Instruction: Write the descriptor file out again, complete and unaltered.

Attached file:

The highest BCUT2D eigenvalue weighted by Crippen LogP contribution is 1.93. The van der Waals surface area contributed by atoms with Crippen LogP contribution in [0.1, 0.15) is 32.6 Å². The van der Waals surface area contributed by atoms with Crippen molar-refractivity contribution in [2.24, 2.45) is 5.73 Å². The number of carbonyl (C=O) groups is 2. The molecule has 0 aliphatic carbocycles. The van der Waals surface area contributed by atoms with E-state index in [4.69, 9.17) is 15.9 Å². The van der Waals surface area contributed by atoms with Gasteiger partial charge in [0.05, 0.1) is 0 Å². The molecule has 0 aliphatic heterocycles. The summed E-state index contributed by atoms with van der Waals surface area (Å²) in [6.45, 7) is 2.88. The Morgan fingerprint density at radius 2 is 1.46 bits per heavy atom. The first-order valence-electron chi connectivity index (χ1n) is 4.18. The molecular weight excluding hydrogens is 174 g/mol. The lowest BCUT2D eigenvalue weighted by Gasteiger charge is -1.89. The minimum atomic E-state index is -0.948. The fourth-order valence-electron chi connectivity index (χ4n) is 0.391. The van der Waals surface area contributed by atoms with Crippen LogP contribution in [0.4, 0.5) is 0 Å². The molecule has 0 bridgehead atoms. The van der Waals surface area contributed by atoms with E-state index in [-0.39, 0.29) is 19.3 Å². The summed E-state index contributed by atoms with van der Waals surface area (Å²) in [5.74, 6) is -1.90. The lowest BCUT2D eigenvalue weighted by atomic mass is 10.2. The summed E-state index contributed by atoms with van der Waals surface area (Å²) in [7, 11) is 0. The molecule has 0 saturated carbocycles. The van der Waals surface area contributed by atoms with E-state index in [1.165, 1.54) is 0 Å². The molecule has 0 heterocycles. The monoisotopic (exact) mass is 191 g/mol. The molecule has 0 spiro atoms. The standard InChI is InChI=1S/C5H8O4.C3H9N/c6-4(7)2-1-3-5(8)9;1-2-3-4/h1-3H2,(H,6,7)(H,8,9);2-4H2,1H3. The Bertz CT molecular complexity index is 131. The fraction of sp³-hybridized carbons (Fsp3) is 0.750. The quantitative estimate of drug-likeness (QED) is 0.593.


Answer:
The highest BCUT2D eigenvalue weighted by Crippen LogP contribution is 1.93. The van der Waals surface area contributed by atoms with Crippen LogP contribution in [0.1, 0.15) is 32.6 Å². The van der Waals surface area contributed by atoms with Crippen molar-refractivity contribution in [2.24, 2.45) is 5.73 Å². The number of carbonyl (C=O) groups is 2. The molecule has 0 aliphatic carbocycles. The van der Waals surface area contributed by atoms with E-state index in [4.69, 9.17) is 15.9 Å². The van der Waals surface area contributed by atoms with Gasteiger partial charge in [0.05, 0.1) is 0 Å². The molecule has 0 aliphatic heterocycles. The summed E-state index contributed by atoms with van der Waals surface area (Å²) in [6.45, 7) is 2.88. The Morgan fingerprint density at radius 2 is 1.46 bits per heavy atom. The first-order valence-electron chi connectivity index (χ1n) is 4.18. The molecular weight excluding hydrogens is 174 g/mol. The lowest BCUT2D eigenvalue weighted by Gasteiger charge is -1.89. The minimum atomic E-state index is -0.948. The fourth-order valence-electron chi connectivity index (χ4n) is 0.391. The van der Waals surface area contributed by atoms with Crippen LogP contribution in [0.4, 0.5) is 0 Å². The molecule has 0 bridgehead atoms. The van der Waals surface area contributed by atoms with E-state index in [-0.39, 0.29) is 19.3 Å². The summed E-state index contributed by atoms with van der Waals surface area (Å²) in [5.74, 6) is -1.90. The lowest BCUT2D eigenvalue weighted by atomic mass is 10.2. The summed E-state index contributed by atoms with van der Waals surface area (Å²) in [7, 11) is 0. The molecule has 0 saturated carbocycles. The van der Waals surface area contributed by atoms with E-state index in [1.165, 1.54) is 0 Å². The molecule has 0 heterocycles. The monoisotopic (exact) mass is 191 g/mol. The molecule has 0 spiro atoms. The standard InChI is InChI=1S/C5H8O4.C3H9N/c6-4(7)2-1-3-5(8)9;1-2-3-4/h1-3H2,(H,6,7)(H,8,9);2-4H2,1H3. The Bertz CT molecular complexity index is 131. The fraction of sp³-hybridized carbons (Fsp3) is 0.750. The quantitative estimate of drug-likeness (QED) is 0.593.